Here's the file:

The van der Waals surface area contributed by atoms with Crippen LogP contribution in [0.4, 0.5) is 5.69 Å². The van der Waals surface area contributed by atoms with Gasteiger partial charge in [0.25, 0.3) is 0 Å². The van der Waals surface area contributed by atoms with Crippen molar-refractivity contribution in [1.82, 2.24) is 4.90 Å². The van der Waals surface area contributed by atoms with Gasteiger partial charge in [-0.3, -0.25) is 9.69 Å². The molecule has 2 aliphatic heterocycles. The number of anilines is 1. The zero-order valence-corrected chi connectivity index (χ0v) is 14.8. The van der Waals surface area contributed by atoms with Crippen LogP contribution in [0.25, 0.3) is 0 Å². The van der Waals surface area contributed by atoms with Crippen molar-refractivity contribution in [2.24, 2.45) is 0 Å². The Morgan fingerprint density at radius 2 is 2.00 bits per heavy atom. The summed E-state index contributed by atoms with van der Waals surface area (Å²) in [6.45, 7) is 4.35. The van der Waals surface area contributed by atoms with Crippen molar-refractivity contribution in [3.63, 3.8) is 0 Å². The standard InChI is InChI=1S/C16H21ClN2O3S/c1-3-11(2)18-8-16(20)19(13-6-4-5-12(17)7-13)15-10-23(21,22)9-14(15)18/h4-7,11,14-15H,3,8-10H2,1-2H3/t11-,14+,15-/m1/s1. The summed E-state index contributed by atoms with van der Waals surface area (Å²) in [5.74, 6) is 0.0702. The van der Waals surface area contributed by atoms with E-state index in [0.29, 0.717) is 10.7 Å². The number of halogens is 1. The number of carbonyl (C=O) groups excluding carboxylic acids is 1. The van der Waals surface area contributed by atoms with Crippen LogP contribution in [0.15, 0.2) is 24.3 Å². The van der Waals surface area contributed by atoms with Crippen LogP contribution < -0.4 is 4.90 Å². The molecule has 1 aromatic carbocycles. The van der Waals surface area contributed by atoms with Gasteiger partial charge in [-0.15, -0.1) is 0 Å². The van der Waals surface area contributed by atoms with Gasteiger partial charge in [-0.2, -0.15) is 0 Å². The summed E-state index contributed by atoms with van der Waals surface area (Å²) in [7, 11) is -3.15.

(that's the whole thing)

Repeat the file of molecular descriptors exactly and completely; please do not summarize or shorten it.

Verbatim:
The van der Waals surface area contributed by atoms with Crippen LogP contribution in [0.4, 0.5) is 5.69 Å². The van der Waals surface area contributed by atoms with Gasteiger partial charge in [0.25, 0.3) is 0 Å². The van der Waals surface area contributed by atoms with Crippen molar-refractivity contribution in [1.82, 2.24) is 4.90 Å². The van der Waals surface area contributed by atoms with Gasteiger partial charge in [-0.3, -0.25) is 9.69 Å². The molecule has 2 aliphatic heterocycles. The number of anilines is 1. The zero-order valence-corrected chi connectivity index (χ0v) is 14.8. The van der Waals surface area contributed by atoms with Crippen LogP contribution in [0.25, 0.3) is 0 Å². The van der Waals surface area contributed by atoms with Crippen molar-refractivity contribution in [2.24, 2.45) is 0 Å². The Morgan fingerprint density at radius 2 is 2.00 bits per heavy atom. The summed E-state index contributed by atoms with van der Waals surface area (Å²) in [6.45, 7) is 4.35. The van der Waals surface area contributed by atoms with Crippen molar-refractivity contribution in [3.63, 3.8) is 0 Å². The standard InChI is InChI=1S/C16H21ClN2O3S/c1-3-11(2)18-8-16(20)19(13-6-4-5-12(17)7-13)15-10-23(21,22)9-14(15)18/h4-7,11,14-15H,3,8-10H2,1-2H3/t11-,14+,15-/m1/s1. The summed E-state index contributed by atoms with van der Waals surface area (Å²) in [5.74, 6) is 0.0702. The van der Waals surface area contributed by atoms with E-state index in [0.29, 0.717) is 10.7 Å². The number of halogens is 1. The number of carbonyl (C=O) groups excluding carboxylic acids is 1. The van der Waals surface area contributed by atoms with Crippen LogP contribution in [0.15, 0.2) is 24.3 Å². The van der Waals surface area contributed by atoms with Crippen LogP contribution < -0.4 is 4.90 Å². The molecule has 1 aromatic carbocycles. The van der Waals surface area contributed by atoms with Gasteiger partial charge in [-0.15, -0.1) is 0 Å². The van der Waals surface area contributed by atoms with Gasteiger partial charge in [-0.2, -0.15) is 0 Å². The summed E-state index contributed by atoms with van der Waals surface area (Å²) in [7, 11) is -3.15.